Listen to your father who begot you, and do not despise your mother when she is old. (Proverbs 23:22, NKJV)
We join today with sons and daughters the world over as they honor their mothers. God, the giver of all good gifts, has given us the wonderful gift of mothers. Mothers are tireless givers, fierce protectors, and sacrificial sustainers of their children’s lives. Godly mothers also tend to the spiritual lives of their children. Like Eunice and Lois, the mother and grandmother of Timothy, God-fearing mothers teach their children sincere faith in Christ (2 Tim. 1:5). Sadly, not every son and daughter respects and honors the blessings of their mother’s love, devotion, and sacrifice. It is hard for us to understand why children turn their backs on their mothers, but it happens. Wise Solomon warned against despising your mother in her old age. The mother who bore you and kept you alive when you could not do so yourself may well need you to care for her one day. Be patient with your mother as she ages. Be kind to her. Show her your love. Doing so will comfort her heart and assure her of your love and respect. It will also show your respect for God, who gave us motherhood. After all, without mothers, you would not be here. None of us would. Indeed, that deserves our respect and honor—that, and so much more.
“The rod and rebuke give wisdom, but a child left to himself brings shame to his mother.” (Proverbs 29:15, NKJV)
While God has always exalted motherhood, it is not held in the high esteem it once was. It has taken a severe hit due to the rise of feminism, and its unisex agenda. However, the facts continue to bear out what common sense tells us: The interaction of a mother with her child is crucial to the child’s development. Wall Street Journal journalist James Taranto recently reported on the findings of New York psychoanalyst Erica Komisar: “Mothers are biologically necessary for babies,” and not only for the obvious reasons of pregnancy and birth. “Babies are much more neurologically fragile than we’ve ever understood,” says Komisar, in her book, “Being There: Why Prioritizing Motherhood in the First Three Years Matters” (“The Politicization of Motherhood,” James Taranto, The Wall Street Journal, Oct. 27, 2017). Citing neuroscientist Nim Tottenham, of Columbia University, Komisar notes “that babies are born without a central nervous system,” and that “mothers are the central nervous system to babies,” especially for the first nine months after birth” (Ibid). Mothers help their children learn to interact with their world. You have a work that only you are equipped to accomplish. Young mother, do not be discouraged when the world disparages you for doing your work. You are doing God’s work, and you and your child are blessed for it.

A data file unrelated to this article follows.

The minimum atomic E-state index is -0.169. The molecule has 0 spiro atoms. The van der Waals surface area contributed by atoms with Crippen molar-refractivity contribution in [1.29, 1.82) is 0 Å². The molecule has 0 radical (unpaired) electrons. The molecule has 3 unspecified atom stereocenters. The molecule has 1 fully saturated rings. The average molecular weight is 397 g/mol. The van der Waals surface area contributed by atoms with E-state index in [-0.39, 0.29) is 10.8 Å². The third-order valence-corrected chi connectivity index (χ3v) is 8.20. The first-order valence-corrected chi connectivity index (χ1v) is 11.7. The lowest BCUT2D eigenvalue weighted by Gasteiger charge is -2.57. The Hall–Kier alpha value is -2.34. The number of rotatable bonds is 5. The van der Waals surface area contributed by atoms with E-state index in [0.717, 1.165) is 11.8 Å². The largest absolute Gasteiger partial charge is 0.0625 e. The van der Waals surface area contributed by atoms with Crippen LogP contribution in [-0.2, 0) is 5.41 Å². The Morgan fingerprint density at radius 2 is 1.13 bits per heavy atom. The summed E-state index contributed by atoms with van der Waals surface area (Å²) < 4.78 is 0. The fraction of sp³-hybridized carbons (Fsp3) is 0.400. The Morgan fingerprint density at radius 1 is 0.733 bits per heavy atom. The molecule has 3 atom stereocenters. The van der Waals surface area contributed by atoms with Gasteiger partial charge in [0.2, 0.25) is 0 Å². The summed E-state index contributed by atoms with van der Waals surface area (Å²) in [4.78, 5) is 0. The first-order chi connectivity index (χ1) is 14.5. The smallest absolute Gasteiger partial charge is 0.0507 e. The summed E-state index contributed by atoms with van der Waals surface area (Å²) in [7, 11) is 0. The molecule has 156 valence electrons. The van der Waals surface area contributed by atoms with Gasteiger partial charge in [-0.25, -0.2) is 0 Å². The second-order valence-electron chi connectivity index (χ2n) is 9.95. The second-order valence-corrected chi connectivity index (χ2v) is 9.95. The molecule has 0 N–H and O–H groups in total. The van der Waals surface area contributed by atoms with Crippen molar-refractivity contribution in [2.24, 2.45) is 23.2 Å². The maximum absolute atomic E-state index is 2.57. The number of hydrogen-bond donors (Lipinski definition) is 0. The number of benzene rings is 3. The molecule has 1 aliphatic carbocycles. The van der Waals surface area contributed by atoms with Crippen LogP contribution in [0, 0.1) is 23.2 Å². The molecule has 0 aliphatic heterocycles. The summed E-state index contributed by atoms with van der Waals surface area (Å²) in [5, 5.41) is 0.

20 And Adam called his wife’s name Eve, because she was the mother of all living. 21 Also for Adam and his wife the Lord God made tunics of skin, and clothed them. (Genesis 3:20–21, NKJV)
With acute brevity, this passage affirms the primacy of marriage, the place of motherhood, and the value of modesty. Unlike today’s cultural norm, Adam and Eve did not live together before marriage (to see whether they were compatible). According to God’s arrangement, marriage comes first, enjoined by a mutual commitment to live together for life (Genesis 2:22-25). According to God’s arrangement, marriage precedes parentage, not the other way around. Adam named his wife, “Eve,” because she is the “life-giver.” How very contrary to the view that a woman has the right to take the life that is formed within her. Abortion is hostile to woman’s dignity, and to life itself, as well as woman’s role as the life-giver. According to God’s arrangement, mere “coverings” to hide one’s nakedness is not sufficient clothing for the human body (Genesis 3:7). So, He clothed Adam and Eve with tunics of skin. This clothing provided warmth and protection to their bodies, as well as the necessary apparel to cover the shame of their nakedness (a consequence of their sin, Genesis 2:25; 3:7, 10). The exposure of the body is for one’s spouse, not for the eyes of the world (1 Corinthians 7:2-4). The modest person dresses accordingly (1 Timothy 2:9-10).